And finally, my favorite quote on this topic is from Elder Bruce Hafen, given while he was President of Ricks College:
“We need to develop the capacity to form judgments of our own about the value of ideas, opportunities, or people who may come into our lives. We won’t always have the security of knowing whether a certain idea is “Church approved,” because new ideas don’t always come along with little tags attached to them saying whether they have been reviewed at Church headquarters. Whether in the form of music, books, friends, or opportunities to serve, there is much that is lovely, of good report, and praiseworthy that is not the subject of detailed discussion in Church manuals or courses of instruction. Those who will not risk exposure to experiences that are not obviously related to some Church word or program will, I believe, live less abundant and meaningful lives than the Lord intends.“We must develop sufficient independence of judgment and maturity of perspective that we are prepared to handle the shafts and whirlwinds of adversity and contradiction that may come to us. When those times come, we cannot be living on borrowed light. We should not be deceived by the clear-cut labels others may use to describe circumstances that are, in fact, not so clear. Our encounters with reality and disappointment are, actually, vital stages in the development of our maturity and understanding.” Elder Bruce Hafen, “On Dealing with Uncertainty”
So have the courage to change what you’re reading. Branch out. Step outside your bubble. Find something new, and you’ll likely surprise yourself with what you find.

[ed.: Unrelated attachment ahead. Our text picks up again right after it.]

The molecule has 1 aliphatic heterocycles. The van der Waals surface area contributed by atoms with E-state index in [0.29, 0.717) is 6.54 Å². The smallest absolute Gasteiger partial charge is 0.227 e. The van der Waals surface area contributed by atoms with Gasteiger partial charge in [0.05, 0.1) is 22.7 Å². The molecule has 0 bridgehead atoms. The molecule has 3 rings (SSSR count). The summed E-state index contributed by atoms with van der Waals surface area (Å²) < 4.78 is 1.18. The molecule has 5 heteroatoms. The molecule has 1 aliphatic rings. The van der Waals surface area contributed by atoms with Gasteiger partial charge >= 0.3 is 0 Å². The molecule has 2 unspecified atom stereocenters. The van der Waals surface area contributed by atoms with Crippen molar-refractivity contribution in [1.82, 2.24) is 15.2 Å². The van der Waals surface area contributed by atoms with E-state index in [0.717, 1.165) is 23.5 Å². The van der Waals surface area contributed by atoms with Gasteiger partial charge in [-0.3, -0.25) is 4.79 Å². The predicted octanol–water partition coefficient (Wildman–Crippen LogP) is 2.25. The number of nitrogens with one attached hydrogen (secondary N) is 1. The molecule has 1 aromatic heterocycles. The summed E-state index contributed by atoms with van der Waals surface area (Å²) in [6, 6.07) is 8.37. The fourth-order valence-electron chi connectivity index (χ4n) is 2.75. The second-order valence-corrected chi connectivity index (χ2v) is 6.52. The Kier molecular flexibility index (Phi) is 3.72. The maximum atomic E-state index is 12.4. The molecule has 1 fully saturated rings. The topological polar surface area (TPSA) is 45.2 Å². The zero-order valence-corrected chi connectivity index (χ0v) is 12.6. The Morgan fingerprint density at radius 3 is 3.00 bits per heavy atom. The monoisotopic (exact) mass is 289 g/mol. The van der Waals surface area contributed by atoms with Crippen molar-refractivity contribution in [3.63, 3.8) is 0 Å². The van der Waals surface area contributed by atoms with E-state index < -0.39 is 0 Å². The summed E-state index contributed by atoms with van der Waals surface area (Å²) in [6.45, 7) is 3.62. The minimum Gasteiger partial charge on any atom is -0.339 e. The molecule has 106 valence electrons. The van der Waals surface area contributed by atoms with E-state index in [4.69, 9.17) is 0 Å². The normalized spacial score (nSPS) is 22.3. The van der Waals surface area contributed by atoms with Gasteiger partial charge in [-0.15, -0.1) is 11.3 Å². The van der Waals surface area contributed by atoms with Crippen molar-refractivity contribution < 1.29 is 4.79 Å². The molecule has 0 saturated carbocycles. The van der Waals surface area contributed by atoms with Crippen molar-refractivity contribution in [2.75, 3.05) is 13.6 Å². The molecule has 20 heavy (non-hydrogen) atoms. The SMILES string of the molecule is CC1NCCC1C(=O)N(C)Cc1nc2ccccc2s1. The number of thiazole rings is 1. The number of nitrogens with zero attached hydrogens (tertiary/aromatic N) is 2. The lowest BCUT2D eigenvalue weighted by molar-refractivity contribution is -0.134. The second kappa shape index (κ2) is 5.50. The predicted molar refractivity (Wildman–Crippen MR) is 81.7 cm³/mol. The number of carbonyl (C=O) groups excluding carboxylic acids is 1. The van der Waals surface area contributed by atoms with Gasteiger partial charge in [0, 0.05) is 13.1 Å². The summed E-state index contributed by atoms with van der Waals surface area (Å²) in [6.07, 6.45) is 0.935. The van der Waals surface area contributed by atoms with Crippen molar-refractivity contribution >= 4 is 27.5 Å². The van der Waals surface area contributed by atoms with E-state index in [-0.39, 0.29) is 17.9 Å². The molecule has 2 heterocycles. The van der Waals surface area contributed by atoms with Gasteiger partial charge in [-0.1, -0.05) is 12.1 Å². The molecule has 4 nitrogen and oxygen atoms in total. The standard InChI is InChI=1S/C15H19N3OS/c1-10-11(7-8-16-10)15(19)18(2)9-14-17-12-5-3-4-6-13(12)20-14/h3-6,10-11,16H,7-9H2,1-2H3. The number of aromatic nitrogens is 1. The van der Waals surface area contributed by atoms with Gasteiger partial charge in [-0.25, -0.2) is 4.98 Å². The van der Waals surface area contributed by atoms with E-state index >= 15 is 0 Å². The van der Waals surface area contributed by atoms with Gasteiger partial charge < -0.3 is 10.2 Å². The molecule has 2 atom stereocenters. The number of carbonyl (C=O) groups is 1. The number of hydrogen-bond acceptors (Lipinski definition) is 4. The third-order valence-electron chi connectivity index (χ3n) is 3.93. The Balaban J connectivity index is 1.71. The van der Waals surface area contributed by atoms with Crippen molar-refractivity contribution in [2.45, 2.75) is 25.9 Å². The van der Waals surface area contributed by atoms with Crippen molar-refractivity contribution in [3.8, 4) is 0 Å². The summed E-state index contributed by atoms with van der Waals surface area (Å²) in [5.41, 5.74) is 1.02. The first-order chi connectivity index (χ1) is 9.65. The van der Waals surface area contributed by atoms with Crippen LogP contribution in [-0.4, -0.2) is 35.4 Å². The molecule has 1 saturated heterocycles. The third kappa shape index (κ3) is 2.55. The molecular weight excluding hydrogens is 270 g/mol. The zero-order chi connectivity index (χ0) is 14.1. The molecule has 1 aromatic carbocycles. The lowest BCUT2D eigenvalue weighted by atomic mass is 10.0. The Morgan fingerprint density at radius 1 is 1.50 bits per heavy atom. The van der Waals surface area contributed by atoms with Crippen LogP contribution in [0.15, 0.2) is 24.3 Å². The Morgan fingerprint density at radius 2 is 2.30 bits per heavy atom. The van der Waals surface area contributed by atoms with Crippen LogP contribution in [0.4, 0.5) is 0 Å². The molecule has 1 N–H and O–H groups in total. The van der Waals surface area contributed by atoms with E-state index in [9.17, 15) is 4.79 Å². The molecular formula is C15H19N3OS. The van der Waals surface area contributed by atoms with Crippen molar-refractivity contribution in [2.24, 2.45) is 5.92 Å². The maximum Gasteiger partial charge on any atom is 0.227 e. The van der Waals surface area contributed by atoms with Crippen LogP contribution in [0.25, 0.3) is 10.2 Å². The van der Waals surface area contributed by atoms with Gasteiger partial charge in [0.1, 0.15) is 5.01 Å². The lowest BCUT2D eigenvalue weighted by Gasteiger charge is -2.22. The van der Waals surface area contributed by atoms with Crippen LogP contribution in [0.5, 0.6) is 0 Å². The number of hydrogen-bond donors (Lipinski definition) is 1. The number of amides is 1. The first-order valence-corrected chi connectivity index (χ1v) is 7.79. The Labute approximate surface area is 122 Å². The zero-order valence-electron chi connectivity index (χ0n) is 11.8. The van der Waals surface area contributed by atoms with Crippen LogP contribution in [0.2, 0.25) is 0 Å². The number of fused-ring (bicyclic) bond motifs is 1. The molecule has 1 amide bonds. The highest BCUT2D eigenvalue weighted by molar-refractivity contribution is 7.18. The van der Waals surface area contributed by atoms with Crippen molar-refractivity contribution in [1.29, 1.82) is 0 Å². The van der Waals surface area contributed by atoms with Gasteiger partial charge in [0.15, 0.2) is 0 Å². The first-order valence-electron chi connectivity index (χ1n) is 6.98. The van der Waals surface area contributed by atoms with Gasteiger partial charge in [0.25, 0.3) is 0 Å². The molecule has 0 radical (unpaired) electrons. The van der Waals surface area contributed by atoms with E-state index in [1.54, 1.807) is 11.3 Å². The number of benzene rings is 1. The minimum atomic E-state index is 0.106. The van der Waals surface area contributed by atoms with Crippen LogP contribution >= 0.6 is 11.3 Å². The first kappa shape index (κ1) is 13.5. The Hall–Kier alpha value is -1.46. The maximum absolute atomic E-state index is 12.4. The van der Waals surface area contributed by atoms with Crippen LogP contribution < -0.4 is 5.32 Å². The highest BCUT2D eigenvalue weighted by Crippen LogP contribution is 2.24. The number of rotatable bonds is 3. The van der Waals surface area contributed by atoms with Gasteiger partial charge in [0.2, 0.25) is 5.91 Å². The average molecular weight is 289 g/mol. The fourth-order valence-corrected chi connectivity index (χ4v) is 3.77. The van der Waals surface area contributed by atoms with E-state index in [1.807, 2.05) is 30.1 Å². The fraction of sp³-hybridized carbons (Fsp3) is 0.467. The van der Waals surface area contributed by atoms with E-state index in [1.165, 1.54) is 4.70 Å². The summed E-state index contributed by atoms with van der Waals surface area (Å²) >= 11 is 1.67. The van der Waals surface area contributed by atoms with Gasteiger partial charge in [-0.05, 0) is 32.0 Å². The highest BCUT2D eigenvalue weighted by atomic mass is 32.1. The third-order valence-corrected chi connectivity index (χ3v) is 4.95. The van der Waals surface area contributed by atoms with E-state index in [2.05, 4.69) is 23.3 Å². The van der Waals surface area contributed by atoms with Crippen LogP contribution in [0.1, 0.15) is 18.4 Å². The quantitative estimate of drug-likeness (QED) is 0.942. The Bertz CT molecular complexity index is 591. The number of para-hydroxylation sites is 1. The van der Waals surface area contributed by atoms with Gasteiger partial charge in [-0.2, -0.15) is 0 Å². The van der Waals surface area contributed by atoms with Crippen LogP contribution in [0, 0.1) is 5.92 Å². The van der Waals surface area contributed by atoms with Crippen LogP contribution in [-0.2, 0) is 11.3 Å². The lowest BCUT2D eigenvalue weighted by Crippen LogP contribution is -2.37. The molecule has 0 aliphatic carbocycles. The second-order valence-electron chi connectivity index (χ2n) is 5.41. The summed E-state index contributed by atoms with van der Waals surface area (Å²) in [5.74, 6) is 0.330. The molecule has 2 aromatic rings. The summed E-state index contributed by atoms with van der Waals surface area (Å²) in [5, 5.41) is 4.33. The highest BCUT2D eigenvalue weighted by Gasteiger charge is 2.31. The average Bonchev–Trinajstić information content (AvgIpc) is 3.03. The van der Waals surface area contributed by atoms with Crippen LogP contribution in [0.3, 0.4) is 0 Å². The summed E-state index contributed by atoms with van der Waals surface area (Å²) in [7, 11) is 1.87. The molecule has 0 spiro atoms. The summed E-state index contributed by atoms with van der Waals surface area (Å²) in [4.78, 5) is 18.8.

3. Change WHEN You Read
By this I don’t mean only the time of day (although you’ve probably heard at least one story of someone modifying their schedule to read at a different time of day, and finding great success.) What I’m referring to is when you choose to move on to something new…your scripture pacing.
The simplest advice I could give in regards to scripture reading is to SLOW. IT. DOWN.
If you blaze through a scripture study session because your goal is to finish it a book by some arbitrary deadline, you’ll likely overlook a lot and miss out on great opportunities for insight and growth. Take away the deadlines and allow yourself to really mellow on what you read, chew it over, and take your sweet time. If you feel the struggle of wanting to stay inline with the institutional schedule of a class, then by all means do so, but find a way to give yourself extra pondering time on something truly meaningful to YOU.
I’ve recently heard of institute classes that decided to change their study model by completely throwing out the ‘schedule’. One class took 3 full years just to get to the Book of Alma, while another spent an entire year just studying 1 Nephi – Omni. When asked what their schedule was, the teacher simply said “We didn’t move on until there was nothing left to say about a particular passage.” In my own family, we’re studying the New Testament and have decided that it will take us as long as it takes us. If we spend the entire night discussing only 3 verses, but in that time we really understand the parables and the history and the culture and the deeper meanings of what the Savior was teaching, then we succeeded.